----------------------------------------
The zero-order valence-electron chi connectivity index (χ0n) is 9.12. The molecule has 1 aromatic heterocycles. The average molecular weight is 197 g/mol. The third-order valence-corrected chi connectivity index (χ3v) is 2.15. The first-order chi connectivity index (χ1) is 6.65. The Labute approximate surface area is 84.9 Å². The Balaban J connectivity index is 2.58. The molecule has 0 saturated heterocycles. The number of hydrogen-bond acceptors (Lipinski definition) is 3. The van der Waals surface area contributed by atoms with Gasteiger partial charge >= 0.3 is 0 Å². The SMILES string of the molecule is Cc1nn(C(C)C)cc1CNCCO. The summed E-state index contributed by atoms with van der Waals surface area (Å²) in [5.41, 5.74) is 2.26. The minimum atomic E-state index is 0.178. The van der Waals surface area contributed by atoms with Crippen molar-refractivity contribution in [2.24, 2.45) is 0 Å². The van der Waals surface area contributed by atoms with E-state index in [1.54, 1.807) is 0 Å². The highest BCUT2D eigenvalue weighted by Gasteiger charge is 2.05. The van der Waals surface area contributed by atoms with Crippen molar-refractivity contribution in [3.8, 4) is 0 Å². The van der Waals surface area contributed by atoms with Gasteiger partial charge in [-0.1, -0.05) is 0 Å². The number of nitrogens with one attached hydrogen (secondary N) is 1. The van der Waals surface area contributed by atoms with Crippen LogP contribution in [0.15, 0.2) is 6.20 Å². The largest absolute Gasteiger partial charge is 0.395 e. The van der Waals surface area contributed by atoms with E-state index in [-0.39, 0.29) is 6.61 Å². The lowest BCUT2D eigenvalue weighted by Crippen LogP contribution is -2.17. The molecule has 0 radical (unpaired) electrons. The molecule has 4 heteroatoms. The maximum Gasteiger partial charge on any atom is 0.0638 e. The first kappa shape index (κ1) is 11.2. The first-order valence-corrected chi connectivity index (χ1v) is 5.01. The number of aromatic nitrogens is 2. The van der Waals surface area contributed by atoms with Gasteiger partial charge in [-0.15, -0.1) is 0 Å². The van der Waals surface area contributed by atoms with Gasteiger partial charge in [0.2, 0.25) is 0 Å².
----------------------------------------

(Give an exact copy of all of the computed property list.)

The zero-order valence-electron chi connectivity index (χ0n) is 9.12. The molecule has 1 aromatic heterocycles. The average molecular weight is 197 g/mol. The third-order valence-corrected chi connectivity index (χ3v) is 2.15. The first-order chi connectivity index (χ1) is 6.65. The Labute approximate surface area is 84.9 Å². The Balaban J connectivity index is 2.58. The molecule has 0 saturated heterocycles. The number of hydrogen-bond acceptors (Lipinski definition) is 3. The van der Waals surface area contributed by atoms with Gasteiger partial charge >= 0.3 is 0 Å². The SMILES string of the molecule is Cc1nn(C(C)C)cc1CNCCO. The summed E-state index contributed by atoms with van der Waals surface area (Å²) in [5.41, 5.74) is 2.26. The minimum atomic E-state index is 0.178. The van der Waals surface area contributed by atoms with Crippen molar-refractivity contribution in [2.24, 2.45) is 0 Å². The van der Waals surface area contributed by atoms with E-state index in [1.54, 1.807) is 0 Å². The highest BCUT2D eigenvalue weighted by Gasteiger charge is 2.05. The van der Waals surface area contributed by atoms with Crippen molar-refractivity contribution in [3.8, 4) is 0 Å². The van der Waals surface area contributed by atoms with Gasteiger partial charge in [-0.1, -0.05) is 0 Å². The number of nitrogens with one attached hydrogen (secondary N) is 1. The van der Waals surface area contributed by atoms with Crippen LogP contribution in [0.15, 0.2) is 6.20 Å². The largest absolute Gasteiger partial charge is 0.395 e. The van der Waals surface area contributed by atoms with E-state index in [-0.39, 0.29) is 6.61 Å². The lowest BCUT2D eigenvalue weighted by Crippen LogP contribution is -2.17. The molecule has 0 radical (unpaired) electrons. The molecule has 4 heteroatoms. The maximum Gasteiger partial charge on any atom is 0.0638 e. The first kappa shape index (κ1) is 11.2. The first-order valence-corrected chi connectivity index (χ1v) is 5.01. The number of aromatic nitrogens is 2. The van der Waals surface area contributed by atoms with Gasteiger partial charge in [-0.15, -0.1) is 0 Å². The van der Waals surface area contributed by atoms with Gasteiger partial charge in [0.2, 0.25) is 0 Å².